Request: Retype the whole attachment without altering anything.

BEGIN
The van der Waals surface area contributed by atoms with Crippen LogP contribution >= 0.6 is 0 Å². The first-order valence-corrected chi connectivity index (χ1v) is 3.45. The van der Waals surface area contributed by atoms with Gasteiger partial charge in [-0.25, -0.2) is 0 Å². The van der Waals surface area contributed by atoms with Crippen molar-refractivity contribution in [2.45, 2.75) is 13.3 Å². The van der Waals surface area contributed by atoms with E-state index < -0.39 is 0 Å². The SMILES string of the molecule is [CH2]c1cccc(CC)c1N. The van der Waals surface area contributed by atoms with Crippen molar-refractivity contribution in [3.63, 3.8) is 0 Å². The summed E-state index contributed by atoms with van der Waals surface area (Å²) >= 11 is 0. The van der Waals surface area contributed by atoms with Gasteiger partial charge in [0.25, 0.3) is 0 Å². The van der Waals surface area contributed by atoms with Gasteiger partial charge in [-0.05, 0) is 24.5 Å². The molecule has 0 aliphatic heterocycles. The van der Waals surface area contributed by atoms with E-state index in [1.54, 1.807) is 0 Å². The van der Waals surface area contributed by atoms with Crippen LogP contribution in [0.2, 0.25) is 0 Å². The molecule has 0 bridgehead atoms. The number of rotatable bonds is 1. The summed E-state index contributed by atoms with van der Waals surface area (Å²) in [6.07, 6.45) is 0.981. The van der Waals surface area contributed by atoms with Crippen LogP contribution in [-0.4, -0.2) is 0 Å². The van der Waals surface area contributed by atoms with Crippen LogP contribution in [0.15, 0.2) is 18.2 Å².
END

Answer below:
The van der Waals surface area contributed by atoms with Crippen LogP contribution >= 0.6 is 0 Å². The first-order valence-corrected chi connectivity index (χ1v) is 3.45. The van der Waals surface area contributed by atoms with Gasteiger partial charge in [-0.25, -0.2) is 0 Å². The van der Waals surface area contributed by atoms with Crippen molar-refractivity contribution in [2.45, 2.75) is 13.3 Å². The van der Waals surface area contributed by atoms with E-state index < -0.39 is 0 Å². The SMILES string of the molecule is [CH2]c1cccc(CC)c1N. The van der Waals surface area contributed by atoms with Crippen molar-refractivity contribution in [3.63, 3.8) is 0 Å². The summed E-state index contributed by atoms with van der Waals surface area (Å²) >= 11 is 0. The van der Waals surface area contributed by atoms with Gasteiger partial charge in [0.25, 0.3) is 0 Å². The van der Waals surface area contributed by atoms with Gasteiger partial charge in [-0.05, 0) is 24.5 Å². The molecule has 0 aliphatic heterocycles. The van der Waals surface area contributed by atoms with E-state index in [1.54, 1.807) is 0 Å². The van der Waals surface area contributed by atoms with Crippen LogP contribution in [0.2, 0.25) is 0 Å². The molecule has 0 bridgehead atoms. The number of rotatable bonds is 1. The summed E-state index contributed by atoms with van der Waals surface area (Å²) in [6.07, 6.45) is 0.981. The van der Waals surface area contributed by atoms with Crippen LogP contribution in [-0.4, -0.2) is 0 Å². The van der Waals surface area contributed by atoms with Crippen LogP contribution in [0.15, 0.2) is 18.2 Å².